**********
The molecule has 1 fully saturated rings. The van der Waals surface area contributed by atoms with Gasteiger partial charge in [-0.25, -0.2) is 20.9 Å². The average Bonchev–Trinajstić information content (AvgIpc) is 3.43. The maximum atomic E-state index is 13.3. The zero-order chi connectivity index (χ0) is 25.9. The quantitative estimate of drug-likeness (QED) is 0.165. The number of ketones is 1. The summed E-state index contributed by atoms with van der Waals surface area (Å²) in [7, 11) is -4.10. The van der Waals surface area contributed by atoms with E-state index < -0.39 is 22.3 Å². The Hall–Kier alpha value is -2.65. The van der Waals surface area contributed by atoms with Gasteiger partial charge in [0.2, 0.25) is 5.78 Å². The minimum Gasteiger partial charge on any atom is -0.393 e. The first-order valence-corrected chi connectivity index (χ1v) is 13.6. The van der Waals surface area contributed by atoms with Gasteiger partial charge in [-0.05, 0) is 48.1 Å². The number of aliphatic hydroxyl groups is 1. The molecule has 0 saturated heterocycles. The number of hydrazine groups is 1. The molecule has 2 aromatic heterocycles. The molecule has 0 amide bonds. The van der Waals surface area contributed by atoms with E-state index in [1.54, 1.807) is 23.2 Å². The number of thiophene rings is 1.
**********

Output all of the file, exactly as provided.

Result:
The molecule has 1 fully saturated rings. The van der Waals surface area contributed by atoms with Gasteiger partial charge in [-0.25, -0.2) is 20.9 Å². The average Bonchev–Trinajstić information content (AvgIpc) is 3.43. The maximum atomic E-state index is 13.3. The zero-order chi connectivity index (χ0) is 25.9. The quantitative estimate of drug-likeness (QED) is 0.165. The number of ketones is 1. The summed E-state index contributed by atoms with van der Waals surface area (Å²) in [7, 11) is -4.10. The van der Waals surface area contributed by atoms with E-state index < -0.39 is 22.3 Å². The Hall–Kier alpha value is -2.65. The van der Waals surface area contributed by atoms with Gasteiger partial charge in [0.2, 0.25) is 5.78 Å². The minimum Gasteiger partial charge on any atom is -0.393 e. The first-order valence-corrected chi connectivity index (χ1v) is 13.6. The van der Waals surface area contributed by atoms with Gasteiger partial charge in [-0.05, 0) is 48.1 Å². The number of aliphatic hydroxyl groups is 1. The molecule has 0 saturated heterocycles. The number of hydrazine groups is 1. The molecule has 2 aromatic heterocycles. The molecule has 0 amide bonds. The van der Waals surface area contributed by atoms with E-state index in [1.54, 1.807) is 23.2 Å². The number of thiophene rings is 1.